Mean percent (averaged across ten measures) of total observations missing at each assessment point were as follows: 10% usual care vs. 9% ¡Viva Bien! at baseline; 25% usual care vs. 27% ¡Viva Bien! at 6 months; 32% usual care vs. 39% ¡Viva Bien! at 12 months; and 39% usual care vs. 43% ¡Viva Bien! at 24 months. Generalized estimating equations analyses were performed two ways. First, a complete-case approach was used, in which participants with missing follow-up data on the outcome variable of interest were excluded from the analysis. Identical analyses were conducted after missing data were imputed using multiple imputation procedures via the expectation-maximization algorithm with NORM software [54]. The results were similar; therefore, only intent-to-treat (imputed) results are presented in the tables (with superscripts indicating differences from complete-case results).
Statistical analyses were performed using SPSS 12.0 (SPSS Inc., Chicago, IL).
Participants
Recruitment results have been reported previously [44]. The study recruited a diverse, relatively high-risk sample of Latina women (N = 280). About 51% of those confirmed eligible agreed to participate.
Participant characteristics are presented in Table 1. On average, participants were about 57 years of age, had been diagnosed with diabetes for almost 10 years, were obese, and had a baseline hemoglobin A1c level greater than 8. Approximately two thirds reported an annual family income of less than $50,000. The recruited sample varied by acculturation, with 40.8% mostly Anglo-oriented, 24.3% somewhat Anglo-oriented, 17.6% mixed Latino-and-Anglo-oriented, 4.8% somewhat Latino-oriented, and 12.5% mostly Latino-oriented [40]. Sixteen percent preferred Spanish to English, and health literacy scores were considerably lower than in our prior primary care-based diabetes projects. Most participants were born in the USA (79.6%) or Mexico (15.8%), with one to two women each reporting their birth country as El Salvador, France, Morocco, Brazil, Peru, Panama, Cuba, Puerto Rico, Guatemala, or Honduras. The participants' parents were also born primarily in the USA (mother = 72.1%; father = 69.8%) and Mexico (mother = 21.6%; father = 23.7%), with small percentages in many other European, Asian, and Latin American countries. Acculturation level was not significantly associated with outcomes at baseline. Despite randomization, there were significant baseline differences between conditions on age, body mass index, and years diagnosed with diabetes (which significantly correlated with age). Usual care participants were older, had diabetes longer, and had lower body mass index than ¡Viva Bien! participants.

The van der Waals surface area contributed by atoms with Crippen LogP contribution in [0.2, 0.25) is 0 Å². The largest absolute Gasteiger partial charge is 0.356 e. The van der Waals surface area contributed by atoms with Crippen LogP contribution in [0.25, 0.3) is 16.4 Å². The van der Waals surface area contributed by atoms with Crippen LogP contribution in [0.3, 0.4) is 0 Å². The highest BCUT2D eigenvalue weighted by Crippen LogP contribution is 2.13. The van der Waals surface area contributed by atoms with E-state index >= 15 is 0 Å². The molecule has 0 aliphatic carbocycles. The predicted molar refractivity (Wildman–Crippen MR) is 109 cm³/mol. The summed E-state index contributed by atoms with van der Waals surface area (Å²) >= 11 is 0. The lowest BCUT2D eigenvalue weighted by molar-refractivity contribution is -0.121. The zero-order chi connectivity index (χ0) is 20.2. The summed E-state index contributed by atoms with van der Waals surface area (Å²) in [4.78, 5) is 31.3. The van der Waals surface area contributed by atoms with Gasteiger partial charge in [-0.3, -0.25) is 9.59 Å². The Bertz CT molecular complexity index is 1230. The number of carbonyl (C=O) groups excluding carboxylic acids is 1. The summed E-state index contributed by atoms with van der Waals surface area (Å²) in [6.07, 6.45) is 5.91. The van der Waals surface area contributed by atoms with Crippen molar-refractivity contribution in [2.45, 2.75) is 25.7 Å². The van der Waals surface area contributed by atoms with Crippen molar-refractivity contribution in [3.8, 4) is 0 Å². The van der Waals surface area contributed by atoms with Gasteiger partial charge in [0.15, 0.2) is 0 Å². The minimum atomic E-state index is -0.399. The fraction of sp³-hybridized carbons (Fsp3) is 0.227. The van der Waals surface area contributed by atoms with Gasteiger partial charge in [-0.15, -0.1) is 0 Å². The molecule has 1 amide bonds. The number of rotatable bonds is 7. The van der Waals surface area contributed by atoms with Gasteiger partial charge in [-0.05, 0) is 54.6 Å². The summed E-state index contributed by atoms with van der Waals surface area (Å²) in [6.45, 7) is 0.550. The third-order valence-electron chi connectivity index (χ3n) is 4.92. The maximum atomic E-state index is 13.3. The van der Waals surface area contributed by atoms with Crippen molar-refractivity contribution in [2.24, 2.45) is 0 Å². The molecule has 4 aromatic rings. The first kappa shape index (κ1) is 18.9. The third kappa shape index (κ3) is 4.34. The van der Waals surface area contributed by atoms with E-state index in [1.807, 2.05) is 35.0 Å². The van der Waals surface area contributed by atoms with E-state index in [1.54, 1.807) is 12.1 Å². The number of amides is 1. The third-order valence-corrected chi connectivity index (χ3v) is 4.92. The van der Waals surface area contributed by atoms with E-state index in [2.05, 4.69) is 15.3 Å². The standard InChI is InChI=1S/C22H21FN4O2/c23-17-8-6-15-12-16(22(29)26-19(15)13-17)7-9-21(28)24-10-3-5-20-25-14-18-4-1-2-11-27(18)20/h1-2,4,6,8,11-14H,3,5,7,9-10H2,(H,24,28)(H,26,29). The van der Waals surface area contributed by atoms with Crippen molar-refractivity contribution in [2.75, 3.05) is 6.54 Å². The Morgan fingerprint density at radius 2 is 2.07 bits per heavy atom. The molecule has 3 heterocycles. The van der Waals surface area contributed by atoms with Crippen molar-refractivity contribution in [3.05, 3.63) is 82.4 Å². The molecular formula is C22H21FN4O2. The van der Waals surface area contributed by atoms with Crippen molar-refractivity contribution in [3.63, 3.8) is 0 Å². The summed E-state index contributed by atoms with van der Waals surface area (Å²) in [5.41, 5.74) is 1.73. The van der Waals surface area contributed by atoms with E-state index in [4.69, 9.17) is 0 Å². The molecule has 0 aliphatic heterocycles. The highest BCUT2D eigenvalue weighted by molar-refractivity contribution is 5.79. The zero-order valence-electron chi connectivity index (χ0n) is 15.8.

Table 1
Table 1
Baseline characteristics of participants by treatment condition
Attendance at ¡Viva Bien! sessions varied. Weekly meeting attendance during the first 6 months averaged 65%, declined to 48% for meetings between 6 and 12 months, and averaged 46% for meetings between 12 and 24 months.
Attrition rates were 22.5% at 6 months, 30.0% at 12 months, and 38.6% at 24 months, with no significant differences between treatment conditions in attrition at any time point.